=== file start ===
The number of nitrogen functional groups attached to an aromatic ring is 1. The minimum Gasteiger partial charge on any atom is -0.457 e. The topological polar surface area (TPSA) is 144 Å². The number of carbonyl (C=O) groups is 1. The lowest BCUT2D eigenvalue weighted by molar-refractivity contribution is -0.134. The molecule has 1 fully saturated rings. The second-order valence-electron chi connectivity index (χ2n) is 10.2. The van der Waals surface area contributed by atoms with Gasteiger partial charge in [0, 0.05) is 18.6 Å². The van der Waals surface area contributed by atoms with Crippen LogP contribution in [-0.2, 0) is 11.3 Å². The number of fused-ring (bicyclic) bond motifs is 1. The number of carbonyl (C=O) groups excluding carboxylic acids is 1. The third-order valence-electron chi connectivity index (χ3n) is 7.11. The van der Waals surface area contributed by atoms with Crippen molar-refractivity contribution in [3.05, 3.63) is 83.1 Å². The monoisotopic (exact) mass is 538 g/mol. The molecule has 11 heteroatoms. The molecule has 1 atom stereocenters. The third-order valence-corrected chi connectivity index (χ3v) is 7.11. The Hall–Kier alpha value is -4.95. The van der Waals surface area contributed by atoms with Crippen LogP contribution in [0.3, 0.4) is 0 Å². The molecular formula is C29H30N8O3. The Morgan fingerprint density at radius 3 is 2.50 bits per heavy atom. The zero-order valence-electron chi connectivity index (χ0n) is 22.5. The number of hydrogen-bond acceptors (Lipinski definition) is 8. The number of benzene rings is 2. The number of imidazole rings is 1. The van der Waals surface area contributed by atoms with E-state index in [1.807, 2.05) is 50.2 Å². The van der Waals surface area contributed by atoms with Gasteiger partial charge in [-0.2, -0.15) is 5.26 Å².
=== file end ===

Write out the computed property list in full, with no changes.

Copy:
The number of nitrogen functional groups attached to an aromatic ring is 1. The minimum Gasteiger partial charge on any atom is -0.457 e. The topological polar surface area (TPSA) is 144 Å². The number of carbonyl (C=O) groups is 1. The lowest BCUT2D eigenvalue weighted by molar-refractivity contribution is -0.134. The molecule has 1 fully saturated rings. The second-order valence-electron chi connectivity index (χ2n) is 10.2. The van der Waals surface area contributed by atoms with Gasteiger partial charge in [0, 0.05) is 18.6 Å². The van der Waals surface area contributed by atoms with Crippen LogP contribution in [-0.2, 0) is 11.3 Å². The number of fused-ring (bicyclic) bond motifs is 1. The number of carbonyl (C=O) groups excluding carboxylic acids is 1. The third-order valence-electron chi connectivity index (χ3n) is 7.11. The van der Waals surface area contributed by atoms with Crippen molar-refractivity contribution in [3.05, 3.63) is 83.1 Å². The monoisotopic (exact) mass is 538 g/mol. The molecule has 11 heteroatoms. The molecule has 1 atom stereocenters. The third-order valence-corrected chi connectivity index (χ3v) is 7.11. The Hall–Kier alpha value is -4.95. The van der Waals surface area contributed by atoms with Crippen LogP contribution in [0.3, 0.4) is 0 Å². The molecular formula is C29H30N8O3. The Morgan fingerprint density at radius 3 is 2.50 bits per heavy atom. The zero-order valence-electron chi connectivity index (χ0n) is 22.5. The number of hydrogen-bond acceptors (Lipinski definition) is 8. The number of benzene rings is 2. The number of imidazole rings is 1. The van der Waals surface area contributed by atoms with E-state index in [1.807, 2.05) is 50.2 Å². The van der Waals surface area contributed by atoms with Gasteiger partial charge in [-0.2, -0.15) is 5.26 Å².